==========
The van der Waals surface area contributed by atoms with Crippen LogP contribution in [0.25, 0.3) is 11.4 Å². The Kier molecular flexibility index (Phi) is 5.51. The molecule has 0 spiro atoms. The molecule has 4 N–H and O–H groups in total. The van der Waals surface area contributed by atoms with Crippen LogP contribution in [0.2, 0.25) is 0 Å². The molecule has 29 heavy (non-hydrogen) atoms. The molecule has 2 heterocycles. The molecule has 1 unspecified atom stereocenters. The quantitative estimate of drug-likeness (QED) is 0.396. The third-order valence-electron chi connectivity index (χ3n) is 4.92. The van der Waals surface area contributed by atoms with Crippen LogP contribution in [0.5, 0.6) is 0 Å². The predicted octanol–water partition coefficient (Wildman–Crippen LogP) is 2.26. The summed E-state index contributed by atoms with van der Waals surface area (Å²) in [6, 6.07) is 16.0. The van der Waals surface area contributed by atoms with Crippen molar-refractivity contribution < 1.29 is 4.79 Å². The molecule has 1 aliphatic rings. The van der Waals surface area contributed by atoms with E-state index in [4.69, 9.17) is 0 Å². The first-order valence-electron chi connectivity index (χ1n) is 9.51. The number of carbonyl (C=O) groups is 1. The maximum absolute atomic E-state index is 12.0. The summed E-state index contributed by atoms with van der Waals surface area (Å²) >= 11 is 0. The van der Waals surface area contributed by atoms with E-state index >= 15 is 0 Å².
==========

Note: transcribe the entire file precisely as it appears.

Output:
The van der Waals surface area contributed by atoms with Crippen LogP contribution in [0.25, 0.3) is 11.4 Å². The Kier molecular flexibility index (Phi) is 5.51. The molecule has 0 spiro atoms. The molecule has 4 N–H and O–H groups in total. The van der Waals surface area contributed by atoms with Crippen LogP contribution in [0.2, 0.25) is 0 Å². The molecule has 29 heavy (non-hydrogen) atoms. The molecule has 2 heterocycles. The molecule has 1 unspecified atom stereocenters. The quantitative estimate of drug-likeness (QED) is 0.396. The third-order valence-electron chi connectivity index (χ3n) is 4.92. The van der Waals surface area contributed by atoms with Crippen LogP contribution in [0.5, 0.6) is 0 Å². The predicted octanol–water partition coefficient (Wildman–Crippen LogP) is 2.26. The summed E-state index contributed by atoms with van der Waals surface area (Å²) in [6, 6.07) is 16.0. The van der Waals surface area contributed by atoms with Crippen molar-refractivity contribution < 1.29 is 4.79 Å². The molecule has 1 aliphatic rings. The van der Waals surface area contributed by atoms with E-state index in [4.69, 9.17) is 0 Å². The first-order valence-electron chi connectivity index (χ1n) is 9.51. The number of carbonyl (C=O) groups is 1. The maximum absolute atomic E-state index is 12.0. The summed E-state index contributed by atoms with van der Waals surface area (Å²) >= 11 is 0. The van der Waals surface area contributed by atoms with E-state index >= 15 is 0 Å².